Donny Deutsch Sidelined At MSNBC Over Keith Olbermann Segment
Donny Deutsch has been pulled from MSNBC's 3PM hour after including Keith Olbermann in a montage of angry media personalities.
Deutsch, who had been hosting an "America the Angry" segment in the hour formerly occupied by David Shuster, was informed Wednesday that his time in the anchor's chair was over.
"For whatever reason, they decided they didn't want to go with it the rest of the week," Deutsch told the New York Times.
The Times' Brian Stelter reports that "four people briefed on the decision said the cancellation stemmed from an unflattering mention" of Olbermann. Deutsch had included Olbermann in what Stelter described as "a series of clips of media bloviators during a segment that pondered what role the media plays in fomenting the public's anger." Deutsch also hosted Hugh Hewitt, who called MSNBC's Ed Schultz a "hate-monger." The segment appears below.
"I was disappointed because I think I'm on to something really special here that needs to be done," Deutsch told Stelter. "It's time the purple voice is out there," he added, referring to bridging the red-state vs. blue-state partisan divide.
"The segment did not go unnoticed and we're dealing with it internally," MSNBC spokesman Jeremy Gaines said. The network had initially said that Deutsch was taking time off to deal with a personal issue.
Stelter claims that it was "Olbermann's anger" that directly influenced Deutsch's series to be cancelled. Olbermann vehemently denied the claim, both in an email to Stelter and over Twitter.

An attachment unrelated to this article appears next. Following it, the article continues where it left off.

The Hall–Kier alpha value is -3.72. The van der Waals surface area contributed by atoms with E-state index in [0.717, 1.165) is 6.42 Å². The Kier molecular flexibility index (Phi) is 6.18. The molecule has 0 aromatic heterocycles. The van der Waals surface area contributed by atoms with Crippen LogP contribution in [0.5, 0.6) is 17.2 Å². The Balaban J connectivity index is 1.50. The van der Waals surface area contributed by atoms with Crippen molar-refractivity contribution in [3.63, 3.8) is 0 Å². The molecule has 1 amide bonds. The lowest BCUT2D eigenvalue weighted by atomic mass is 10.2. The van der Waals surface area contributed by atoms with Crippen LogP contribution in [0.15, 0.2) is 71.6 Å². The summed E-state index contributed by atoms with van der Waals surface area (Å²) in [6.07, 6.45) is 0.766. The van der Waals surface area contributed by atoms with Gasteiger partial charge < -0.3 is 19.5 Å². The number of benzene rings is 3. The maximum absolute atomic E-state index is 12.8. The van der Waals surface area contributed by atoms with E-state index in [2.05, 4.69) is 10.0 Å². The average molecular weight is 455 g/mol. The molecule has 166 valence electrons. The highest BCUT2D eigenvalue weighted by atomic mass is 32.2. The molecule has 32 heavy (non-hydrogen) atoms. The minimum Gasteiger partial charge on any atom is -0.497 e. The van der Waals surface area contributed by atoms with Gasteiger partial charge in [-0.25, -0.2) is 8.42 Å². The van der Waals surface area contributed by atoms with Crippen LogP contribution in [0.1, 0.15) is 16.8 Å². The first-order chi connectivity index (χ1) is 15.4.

"Your account is entirely untrue," Olbermann e-mailed Stelter. "Your e-mail is the first I am hearing of any of this. What I know of what happened is this: [MSNBC President] Phil Griffin phoned me yesterday enraged at what was on that show and I didn't disagree with him."
"Sad to say, @BrianStelter was an innovative and hardworking blogger. He's in over his head where he is now," Olbermann tweeted. Stelter launched industry blog TVNewser while still in college before joining the New York Times.
Griffin, whose network has been marked by infighting for years, took a hard line against his talent publicly feuding with one another last month. In a memo to talent and producers, Griffin said:
We have many strong personalities with differing, passionate opinions, but it is important to remember that we are all on the same team. I want to reiterate my long-standing policy: We do not publicly criticize our colleagues. This kind of behavior is unprofessional and will not be tolerated.
The segment's producer, Gresham Striegel — who was formerly a producer for Glenn Beck's Fox News show — was also sent home Wednesday.
Watch the segment below: